As many other BTLers were doing the same in the run up to mini HPC 2008. Your daughter in 21 years time is going to love you, isn't she. I'm positioned for my family too, against house prices and you rentiers.

And of course, to fill your boots, like all the other BTL heads including RXE who keeps telling of his concern about other investments than his BTL/investment-property and his house, that can crash 90% like the stockmarket which can't happen to houses like.

Who won't have any money and will recoil into the HPC.. Why were you originally looking to move out of the City last year? To upsize? Anyway I'm out. Bland Unsight's 'toy-model' seems to needs rates to increase or money to tighten, not there yet.

- I just don't see the prospect of a decent crash in the SE at least. Demand remains huge (loads of people needing a roof over their heads), just as the prices are insane. Everything that is built is bought rapidly, at all levels of the market. There's an awful lot of foreign money looking for a home, as direct investment, and this will not exit quickly - it is long term. If it was short term, they'd be buying something far more tradeable. And to be clear, if there was a proper crash, I would fill my boots this time round.

Do I see a justification for price rises to infinity - outside London, not at all. Inside London, I'm not sure as London is utterly detached from reality. Do I worry about a crash - only in the wider economic context. I have zero debt, and no intention of getting into debt.

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If you were so cashed up to upsize your own home and the BTL flat you've just bought, into a future HPC, I'm surprised you even need a mortgage for the BTL.

I'm keeping my eye on credit/lending in the USA, thinking perhaps a move, or strain, will manifest itself before it does in UK and our HPI/BTL party.

US/California housing forum:

Jim. May 19, 2015: Working in the mortgage biz, my phones have gone silent with just a .50% increase in rates. Going from 3.5% to 4.5% (we are half way there) could mean a very quiet summer for me and others in the RE industries. Time to wax up my surfboards and hit the beach so I don’t go bonkers with boredom.
Robert. May 20, 2015: Bankers Monday morning meetings, "Keep up the denying of loans, we don’t want to lock in 30 years at 4% do we, when we can get 5% and above then we start the loaning understand, no lending till we get higher rates”.

Mortgage rates bounced up from lows in January. There are at least some concerns with brokers, for direction of rates, the hard bounce from lows recently surprising many. They associate weak data with lower rates / no base rate rises / more stimulus, holding to view if stimulus takes it will raise rates, whereas weak growth data will result in more magic stimulus.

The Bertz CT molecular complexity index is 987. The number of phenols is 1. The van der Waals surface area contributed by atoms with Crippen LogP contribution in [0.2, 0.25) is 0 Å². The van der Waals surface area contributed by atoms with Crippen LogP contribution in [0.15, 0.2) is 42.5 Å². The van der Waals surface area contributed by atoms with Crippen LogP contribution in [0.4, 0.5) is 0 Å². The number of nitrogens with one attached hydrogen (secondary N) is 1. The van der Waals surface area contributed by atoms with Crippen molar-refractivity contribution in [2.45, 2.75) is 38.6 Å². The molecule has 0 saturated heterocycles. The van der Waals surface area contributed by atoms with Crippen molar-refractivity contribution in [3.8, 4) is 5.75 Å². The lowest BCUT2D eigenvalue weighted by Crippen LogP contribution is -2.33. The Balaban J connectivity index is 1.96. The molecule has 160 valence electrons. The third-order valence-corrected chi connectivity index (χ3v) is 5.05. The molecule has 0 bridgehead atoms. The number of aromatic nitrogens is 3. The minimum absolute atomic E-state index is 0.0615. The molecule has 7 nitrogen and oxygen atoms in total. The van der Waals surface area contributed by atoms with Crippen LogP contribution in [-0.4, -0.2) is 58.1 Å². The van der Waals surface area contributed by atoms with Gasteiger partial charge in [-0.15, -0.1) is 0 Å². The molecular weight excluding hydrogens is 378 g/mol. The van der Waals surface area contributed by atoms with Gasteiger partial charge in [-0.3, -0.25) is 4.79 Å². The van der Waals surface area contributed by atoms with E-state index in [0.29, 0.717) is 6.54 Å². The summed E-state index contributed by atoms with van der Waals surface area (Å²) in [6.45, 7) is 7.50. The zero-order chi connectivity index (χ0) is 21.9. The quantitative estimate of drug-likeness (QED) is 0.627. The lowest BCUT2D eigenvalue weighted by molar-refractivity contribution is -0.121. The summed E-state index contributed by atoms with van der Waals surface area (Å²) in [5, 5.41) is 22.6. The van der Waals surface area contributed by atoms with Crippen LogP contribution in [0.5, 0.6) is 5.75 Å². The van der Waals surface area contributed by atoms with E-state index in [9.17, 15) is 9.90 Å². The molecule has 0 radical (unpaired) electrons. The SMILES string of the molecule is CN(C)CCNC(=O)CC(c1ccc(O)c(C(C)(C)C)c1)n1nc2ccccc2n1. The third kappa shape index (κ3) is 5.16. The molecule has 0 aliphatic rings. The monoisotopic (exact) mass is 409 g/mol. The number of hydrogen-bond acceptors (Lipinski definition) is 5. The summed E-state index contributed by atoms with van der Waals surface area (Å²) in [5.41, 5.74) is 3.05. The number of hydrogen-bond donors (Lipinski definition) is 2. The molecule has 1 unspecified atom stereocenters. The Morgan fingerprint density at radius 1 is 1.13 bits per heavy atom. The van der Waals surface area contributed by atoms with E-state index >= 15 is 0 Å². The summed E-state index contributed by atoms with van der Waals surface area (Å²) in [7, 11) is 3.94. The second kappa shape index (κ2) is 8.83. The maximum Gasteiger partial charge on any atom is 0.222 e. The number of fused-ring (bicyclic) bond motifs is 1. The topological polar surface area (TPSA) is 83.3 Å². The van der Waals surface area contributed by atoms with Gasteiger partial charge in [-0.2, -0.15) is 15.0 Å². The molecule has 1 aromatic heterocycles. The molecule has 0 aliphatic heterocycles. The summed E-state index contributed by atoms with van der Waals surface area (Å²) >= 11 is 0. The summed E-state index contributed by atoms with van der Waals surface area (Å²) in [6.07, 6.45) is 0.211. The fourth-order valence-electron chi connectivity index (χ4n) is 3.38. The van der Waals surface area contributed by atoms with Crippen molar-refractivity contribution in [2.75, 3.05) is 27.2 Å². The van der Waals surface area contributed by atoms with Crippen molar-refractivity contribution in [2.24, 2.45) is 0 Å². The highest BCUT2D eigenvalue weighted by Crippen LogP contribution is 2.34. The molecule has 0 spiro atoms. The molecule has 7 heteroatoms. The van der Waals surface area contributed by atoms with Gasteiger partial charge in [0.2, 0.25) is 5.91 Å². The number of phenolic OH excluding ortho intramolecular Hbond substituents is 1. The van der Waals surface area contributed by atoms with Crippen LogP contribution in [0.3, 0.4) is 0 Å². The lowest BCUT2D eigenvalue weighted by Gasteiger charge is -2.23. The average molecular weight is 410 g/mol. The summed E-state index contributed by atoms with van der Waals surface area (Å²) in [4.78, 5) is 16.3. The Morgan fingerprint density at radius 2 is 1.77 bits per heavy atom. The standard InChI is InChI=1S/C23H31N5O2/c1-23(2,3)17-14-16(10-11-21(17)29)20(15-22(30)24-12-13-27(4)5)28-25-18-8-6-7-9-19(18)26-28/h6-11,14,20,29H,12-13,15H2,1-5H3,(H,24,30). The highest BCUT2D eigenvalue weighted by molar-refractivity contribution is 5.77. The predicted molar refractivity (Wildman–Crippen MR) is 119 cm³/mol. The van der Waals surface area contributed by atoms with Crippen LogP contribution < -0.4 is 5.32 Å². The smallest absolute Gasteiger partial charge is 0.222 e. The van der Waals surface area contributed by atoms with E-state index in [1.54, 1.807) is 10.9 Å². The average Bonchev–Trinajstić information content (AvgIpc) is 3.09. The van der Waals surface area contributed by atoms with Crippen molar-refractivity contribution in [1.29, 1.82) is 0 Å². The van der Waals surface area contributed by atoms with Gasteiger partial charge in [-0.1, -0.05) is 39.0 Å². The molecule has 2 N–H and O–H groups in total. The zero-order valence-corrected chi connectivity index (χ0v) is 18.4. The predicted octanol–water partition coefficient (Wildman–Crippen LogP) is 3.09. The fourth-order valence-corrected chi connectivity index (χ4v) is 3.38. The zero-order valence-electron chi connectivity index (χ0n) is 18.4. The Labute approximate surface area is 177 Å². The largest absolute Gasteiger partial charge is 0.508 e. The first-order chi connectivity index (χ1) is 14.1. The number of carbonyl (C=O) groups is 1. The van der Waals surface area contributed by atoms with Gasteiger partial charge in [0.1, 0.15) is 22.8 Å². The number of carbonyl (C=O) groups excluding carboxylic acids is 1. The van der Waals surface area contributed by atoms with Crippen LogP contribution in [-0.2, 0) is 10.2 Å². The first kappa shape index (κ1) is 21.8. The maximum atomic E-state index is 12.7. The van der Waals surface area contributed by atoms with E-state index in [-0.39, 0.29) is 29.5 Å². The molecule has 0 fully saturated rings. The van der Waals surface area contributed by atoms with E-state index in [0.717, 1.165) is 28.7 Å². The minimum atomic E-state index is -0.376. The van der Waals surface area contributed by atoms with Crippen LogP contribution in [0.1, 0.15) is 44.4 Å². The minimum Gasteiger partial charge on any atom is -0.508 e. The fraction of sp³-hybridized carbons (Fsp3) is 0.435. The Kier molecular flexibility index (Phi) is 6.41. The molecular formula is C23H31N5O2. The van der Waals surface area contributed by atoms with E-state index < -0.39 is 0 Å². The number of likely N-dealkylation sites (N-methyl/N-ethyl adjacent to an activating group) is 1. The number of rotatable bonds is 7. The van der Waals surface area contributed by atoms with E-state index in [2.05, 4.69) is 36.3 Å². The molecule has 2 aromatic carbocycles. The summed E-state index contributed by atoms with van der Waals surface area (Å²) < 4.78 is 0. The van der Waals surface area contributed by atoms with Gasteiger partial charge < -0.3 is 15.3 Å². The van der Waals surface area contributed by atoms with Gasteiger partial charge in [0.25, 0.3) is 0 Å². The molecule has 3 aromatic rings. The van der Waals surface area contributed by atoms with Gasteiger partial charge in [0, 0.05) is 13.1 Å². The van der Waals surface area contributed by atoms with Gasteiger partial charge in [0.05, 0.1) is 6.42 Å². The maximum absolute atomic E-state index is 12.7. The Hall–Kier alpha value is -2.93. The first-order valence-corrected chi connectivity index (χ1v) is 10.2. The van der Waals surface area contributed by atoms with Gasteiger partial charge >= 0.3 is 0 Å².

We're in the middle of the 2nd big, ugly bounce so far this year and once again forced to confront the possibility that this will be a big-picture, long-lasting correction. http://www.mortgagenewsdaily.com/consumer_rates/473586.aspx

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I am not going to apologise for looking out for my daughter's future. Am I worried about a HPC? No - we have a low LTV in our main house and a mortgage 1times joint income. For me a crash would be a buying opportunity to trade up both our house and the flat for our daughter. I bought my first place in 2006 so I know how it feels to be screwed over by the ridiculous increase in prices.

But what if what your what your daughter will want, in the fullness of time, is to grow up and make her own way in the world? To meet a young man, or a young woman, and establish her independence from you, so that she can meet you as an equal. Will the flat you've gifted be a dowry or sorts, or will she be encouraged to make a love match only with people who own their own homes, and not some loser who has crawled out from under their rented rock?

lightning-o.gif

Life is a rich web of connections. An apparently hyper-rational decision, informed by love, can have disastrous consequences. Just as the tracers of the incipient lightning strike work their way through disparate cascades towards the ground, a society that seeks to escape its debt problem by loading itself up with debts it cannot pay seeks only its own destruction. If that's what you really want for your daughter, are you right, or are you a monster? Seventy-months and counting on so-called emergency interest rates...

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Seventy-months and counting on so-called emergency interest rates...

Yeah and i'm still waiting for the 'temporary' income tax act 1842 at the rate of 3% to end.... Can't be long now. :unsure:

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But what if what your what your daughter will want, in the fullness of time, is to grow up and make her own way in the world? To meet a young man, or a young woman, and establish her independence from you, so that she can meet you as an equal. Will the flat you've gifted be a dowry or sorts, or will she be encouraged to make a love match only with people who own their own homes, and not some loser who has crawled out from under their rented rock?

lightning-o.gif